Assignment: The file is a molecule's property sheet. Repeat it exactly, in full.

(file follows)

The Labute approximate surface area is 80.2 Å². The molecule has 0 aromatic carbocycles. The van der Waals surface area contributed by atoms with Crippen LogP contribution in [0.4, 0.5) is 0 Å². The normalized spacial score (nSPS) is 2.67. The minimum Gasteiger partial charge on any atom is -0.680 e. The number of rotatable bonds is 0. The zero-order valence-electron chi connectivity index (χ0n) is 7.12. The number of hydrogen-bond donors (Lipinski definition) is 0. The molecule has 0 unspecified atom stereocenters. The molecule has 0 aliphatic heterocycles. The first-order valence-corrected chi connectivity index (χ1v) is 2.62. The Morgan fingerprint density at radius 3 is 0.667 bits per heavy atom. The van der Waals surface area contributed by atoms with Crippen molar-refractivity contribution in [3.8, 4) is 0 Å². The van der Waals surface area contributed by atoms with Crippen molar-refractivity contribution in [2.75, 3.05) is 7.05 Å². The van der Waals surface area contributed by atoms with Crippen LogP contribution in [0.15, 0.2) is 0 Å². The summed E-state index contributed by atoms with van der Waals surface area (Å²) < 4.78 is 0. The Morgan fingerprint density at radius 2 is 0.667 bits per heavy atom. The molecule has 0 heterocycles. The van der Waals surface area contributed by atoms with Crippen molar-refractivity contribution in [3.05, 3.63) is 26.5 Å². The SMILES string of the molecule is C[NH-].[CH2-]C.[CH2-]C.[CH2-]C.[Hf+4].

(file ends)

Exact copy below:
The Labute approximate surface area is 80.2 Å². The molecule has 0 aromatic carbocycles. The van der Waals surface area contributed by atoms with Crippen LogP contribution in [0.4, 0.5) is 0 Å². The normalized spacial score (nSPS) is 2.67. The minimum Gasteiger partial charge on any atom is -0.680 e. The number of rotatable bonds is 0. The zero-order valence-electron chi connectivity index (χ0n) is 7.12. The number of hydrogen-bond donors (Lipinski definition) is 0. The molecule has 0 unspecified atom stereocenters. The molecule has 0 aliphatic heterocycles. The first-order valence-corrected chi connectivity index (χ1v) is 2.62. The Morgan fingerprint density at radius 3 is 0.667 bits per heavy atom. The van der Waals surface area contributed by atoms with Crippen molar-refractivity contribution in [3.8, 4) is 0 Å². The van der Waals surface area contributed by atoms with Crippen molar-refractivity contribution in [2.75, 3.05) is 7.05 Å². The van der Waals surface area contributed by atoms with Crippen LogP contribution in [0.15, 0.2) is 0 Å². The summed E-state index contributed by atoms with van der Waals surface area (Å²) < 4.78 is 0. The Morgan fingerprint density at radius 2 is 0.667 bits per heavy atom. The molecule has 0 heterocycles. The van der Waals surface area contributed by atoms with Crippen molar-refractivity contribution in [3.05, 3.63) is 26.5 Å². The SMILES string of the molecule is C[NH-].[CH2-]C.[CH2-]C.[CH2-]C.[Hf+4].